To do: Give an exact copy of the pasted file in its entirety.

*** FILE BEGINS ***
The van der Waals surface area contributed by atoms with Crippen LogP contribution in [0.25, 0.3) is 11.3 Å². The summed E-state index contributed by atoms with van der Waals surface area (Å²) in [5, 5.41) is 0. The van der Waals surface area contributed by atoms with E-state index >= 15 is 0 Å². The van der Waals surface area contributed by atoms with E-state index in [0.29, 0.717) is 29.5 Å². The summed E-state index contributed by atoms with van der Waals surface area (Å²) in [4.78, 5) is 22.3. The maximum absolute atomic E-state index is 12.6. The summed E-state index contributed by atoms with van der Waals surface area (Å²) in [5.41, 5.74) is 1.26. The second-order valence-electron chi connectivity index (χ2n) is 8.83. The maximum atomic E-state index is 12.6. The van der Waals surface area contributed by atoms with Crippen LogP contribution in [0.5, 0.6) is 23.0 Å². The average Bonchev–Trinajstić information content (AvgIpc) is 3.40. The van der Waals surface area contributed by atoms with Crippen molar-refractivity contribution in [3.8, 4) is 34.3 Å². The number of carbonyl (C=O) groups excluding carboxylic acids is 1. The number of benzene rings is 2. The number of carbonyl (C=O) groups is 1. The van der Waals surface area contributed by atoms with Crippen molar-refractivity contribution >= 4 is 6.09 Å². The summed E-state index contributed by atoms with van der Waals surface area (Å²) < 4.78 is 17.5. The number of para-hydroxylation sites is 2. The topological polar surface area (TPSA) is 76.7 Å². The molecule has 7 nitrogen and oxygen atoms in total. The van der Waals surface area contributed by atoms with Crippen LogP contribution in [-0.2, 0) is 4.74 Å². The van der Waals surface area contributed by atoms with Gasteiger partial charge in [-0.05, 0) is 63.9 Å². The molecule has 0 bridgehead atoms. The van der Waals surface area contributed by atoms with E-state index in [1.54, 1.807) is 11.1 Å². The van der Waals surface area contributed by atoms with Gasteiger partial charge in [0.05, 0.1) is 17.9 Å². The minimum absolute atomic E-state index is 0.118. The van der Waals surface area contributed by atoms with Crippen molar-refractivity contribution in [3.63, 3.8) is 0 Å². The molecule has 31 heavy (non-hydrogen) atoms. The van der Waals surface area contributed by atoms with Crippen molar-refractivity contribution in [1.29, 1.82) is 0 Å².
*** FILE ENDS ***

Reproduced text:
The van der Waals surface area contributed by atoms with Crippen LogP contribution in [0.25, 0.3) is 11.3 Å². The summed E-state index contributed by atoms with van der Waals surface area (Å²) in [5, 5.41) is 0. The van der Waals surface area contributed by atoms with E-state index >= 15 is 0 Å². The van der Waals surface area contributed by atoms with E-state index in [0.29, 0.717) is 29.5 Å². The summed E-state index contributed by atoms with van der Waals surface area (Å²) in [4.78, 5) is 22.3. The maximum absolute atomic E-state index is 12.6. The summed E-state index contributed by atoms with van der Waals surface area (Å²) in [5.41, 5.74) is 1.26. The second-order valence-electron chi connectivity index (χ2n) is 8.83. The maximum atomic E-state index is 12.6. The van der Waals surface area contributed by atoms with Crippen LogP contribution in [0.5, 0.6) is 23.0 Å². The average Bonchev–Trinajstić information content (AvgIpc) is 3.40. The van der Waals surface area contributed by atoms with Crippen molar-refractivity contribution in [3.8, 4) is 34.3 Å². The number of carbonyl (C=O) groups excluding carboxylic acids is 1. The number of benzene rings is 2. The number of carbonyl (C=O) groups is 1. The van der Waals surface area contributed by atoms with Crippen molar-refractivity contribution >= 4 is 6.09 Å². The summed E-state index contributed by atoms with van der Waals surface area (Å²) < 4.78 is 17.5. The number of para-hydroxylation sites is 2. The topological polar surface area (TPSA) is 76.7 Å². The molecule has 7 nitrogen and oxygen atoms in total. The van der Waals surface area contributed by atoms with Crippen LogP contribution in [-0.2, 0) is 4.74 Å². The van der Waals surface area contributed by atoms with Gasteiger partial charge in [-0.05, 0) is 63.9 Å². The molecule has 0 bridgehead atoms. The van der Waals surface area contributed by atoms with E-state index in [1.54, 1.807) is 11.1 Å². The van der Waals surface area contributed by atoms with Gasteiger partial charge in [0.05, 0.1) is 17.9 Å². The minimum absolute atomic E-state index is 0.118. The van der Waals surface area contributed by atoms with Crippen molar-refractivity contribution in [3.63, 3.8) is 0 Å². The molecule has 31 heavy (non-hydrogen) atoms. The van der Waals surface area contributed by atoms with Crippen molar-refractivity contribution in [1.29, 1.82) is 0 Å².